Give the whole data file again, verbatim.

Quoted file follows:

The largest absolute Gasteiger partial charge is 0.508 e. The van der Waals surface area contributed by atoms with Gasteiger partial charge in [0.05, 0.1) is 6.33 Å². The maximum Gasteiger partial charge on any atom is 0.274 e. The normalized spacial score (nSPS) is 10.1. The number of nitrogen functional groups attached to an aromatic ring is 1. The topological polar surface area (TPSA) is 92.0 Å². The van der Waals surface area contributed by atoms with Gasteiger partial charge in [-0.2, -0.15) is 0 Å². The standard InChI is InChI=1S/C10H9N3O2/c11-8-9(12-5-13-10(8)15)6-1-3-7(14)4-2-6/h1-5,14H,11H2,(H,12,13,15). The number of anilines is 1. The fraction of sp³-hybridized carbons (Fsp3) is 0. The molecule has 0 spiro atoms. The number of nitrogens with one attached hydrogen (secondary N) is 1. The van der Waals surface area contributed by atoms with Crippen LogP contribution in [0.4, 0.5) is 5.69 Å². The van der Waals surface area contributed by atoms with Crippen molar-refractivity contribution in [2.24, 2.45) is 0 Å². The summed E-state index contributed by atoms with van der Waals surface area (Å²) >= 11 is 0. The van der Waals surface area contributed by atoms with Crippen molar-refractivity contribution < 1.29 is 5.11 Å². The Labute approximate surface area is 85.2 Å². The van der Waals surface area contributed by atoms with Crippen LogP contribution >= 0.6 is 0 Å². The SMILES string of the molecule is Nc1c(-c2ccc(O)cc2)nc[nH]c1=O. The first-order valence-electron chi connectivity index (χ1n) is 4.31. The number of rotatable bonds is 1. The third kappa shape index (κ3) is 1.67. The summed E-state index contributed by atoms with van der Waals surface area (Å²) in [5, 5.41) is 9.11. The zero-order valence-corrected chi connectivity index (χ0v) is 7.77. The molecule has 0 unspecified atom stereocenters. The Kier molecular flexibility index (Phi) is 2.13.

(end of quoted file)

The largest absolute Gasteiger partial charge is 0.508 e. The van der Waals surface area contributed by atoms with Gasteiger partial charge in [0.05, 0.1) is 6.33 Å². The maximum Gasteiger partial charge on any atom is 0.274 e. The normalized spacial score (nSPS) is 10.1. The number of nitrogen functional groups attached to an aromatic ring is 1. The topological polar surface area (TPSA) is 92.0 Å². The van der Waals surface area contributed by atoms with Gasteiger partial charge in [-0.2, -0.15) is 0 Å². The standard InChI is InChI=1S/C10H9N3O2/c11-8-9(12-5-13-10(8)15)6-1-3-7(14)4-2-6/h1-5,14H,11H2,(H,12,13,15). The number of anilines is 1. The fraction of sp³-hybridized carbons (Fsp3) is 0. The molecule has 0 spiro atoms. The number of nitrogens with one attached hydrogen (secondary N) is 1. The van der Waals surface area contributed by atoms with Crippen LogP contribution in [0.4, 0.5) is 5.69 Å². The van der Waals surface area contributed by atoms with Crippen molar-refractivity contribution in [2.24, 2.45) is 0 Å². The summed E-state index contributed by atoms with van der Waals surface area (Å²) >= 11 is 0. The van der Waals surface area contributed by atoms with Crippen molar-refractivity contribution < 1.29 is 5.11 Å². The Labute approximate surface area is 85.2 Å². The van der Waals surface area contributed by atoms with Crippen LogP contribution >= 0.6 is 0 Å². The SMILES string of the molecule is Nc1c(-c2ccc(O)cc2)nc[nH]c1=O. The first-order valence-electron chi connectivity index (χ1n) is 4.31. The number of rotatable bonds is 1. The third kappa shape index (κ3) is 1.67. The summed E-state index contributed by atoms with van der Waals surface area (Å²) in [5, 5.41) is 9.11. The zero-order valence-corrected chi connectivity index (χ0v) is 7.77. The molecule has 0 unspecified atom stereocenters. The Kier molecular flexibility index (Phi) is 2.13.